Bitly and TinyURL are popular URL shortening tools for good reason. Registered users can create shortened URLs that people can actually spell to use in place of unwieldly URLs. I often use Bitly to shorten the links to my Google Slides and Canva slides presentations.
Unfortunately, not all Bitly and TinyURL users are using those tools for good reasons. Some people use them to hide nefarious links.
The “+” Trick
Fortunately, there is an easy way to quickly determine what’s behind a Bitly or TinyURL link without actually clicking on it. The trick is to simply add a “+” to the end of any Bitly or TinyURL address. When you add the “+” the URL will redirect to the Bitly or TinyURL page (respectively) on which the shortened URL is hosted and will show you what the original link was.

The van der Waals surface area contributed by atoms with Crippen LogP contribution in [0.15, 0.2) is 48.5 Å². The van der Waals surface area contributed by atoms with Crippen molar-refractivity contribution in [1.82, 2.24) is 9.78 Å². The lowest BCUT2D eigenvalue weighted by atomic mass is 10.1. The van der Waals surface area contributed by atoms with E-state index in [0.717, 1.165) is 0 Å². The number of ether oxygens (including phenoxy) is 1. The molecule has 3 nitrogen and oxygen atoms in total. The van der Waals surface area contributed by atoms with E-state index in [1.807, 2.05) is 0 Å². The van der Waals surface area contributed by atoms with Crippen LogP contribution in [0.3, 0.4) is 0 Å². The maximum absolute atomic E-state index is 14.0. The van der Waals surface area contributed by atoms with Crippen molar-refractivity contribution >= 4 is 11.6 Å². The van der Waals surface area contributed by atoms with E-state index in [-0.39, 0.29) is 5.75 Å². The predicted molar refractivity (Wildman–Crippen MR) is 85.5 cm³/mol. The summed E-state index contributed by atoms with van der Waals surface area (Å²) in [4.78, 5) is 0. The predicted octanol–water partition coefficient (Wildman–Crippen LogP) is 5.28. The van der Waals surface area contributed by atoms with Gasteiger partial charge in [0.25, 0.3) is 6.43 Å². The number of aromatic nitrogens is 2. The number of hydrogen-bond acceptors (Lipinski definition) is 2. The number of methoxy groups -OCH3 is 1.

You can try this trick with a URL that I recently shortened. Bit.ly/THWTAPRIL will lead you directly to a copy of the slides that I used in my recent Intro to Teaching History With Technology webinar. Bit.ly/THWTAPRIL+ will lead you to the Bitly page where you can see my original presentation URL and see when I created the shortened URL.
If you want to try this with a TinyURL, tinyurl.com/emkns9a8 will lead you to the page for the Practical Ed Tech Virtual Summer Camp, but adding a “+” at the end of that TinyURL will take you to the page where you can see the original link without clicking on it.
Building Good Cyber Safety Skills
Building good digital citizenship and cyber safety skills is something that all of us should be helping our students do. Showing them little tips like this one to avoid clicking on suspicious links is one of the ways that we can help our students build their digital citizenship and cyber safety skills.
Live and On-demand Professional Development
- This summer I’m hosting the Practical Ed Tech Virtual Summer Camp. This is a series of live, interactive webinars. Learn more and register here.
- I also offer three self-paced, on-demand courses.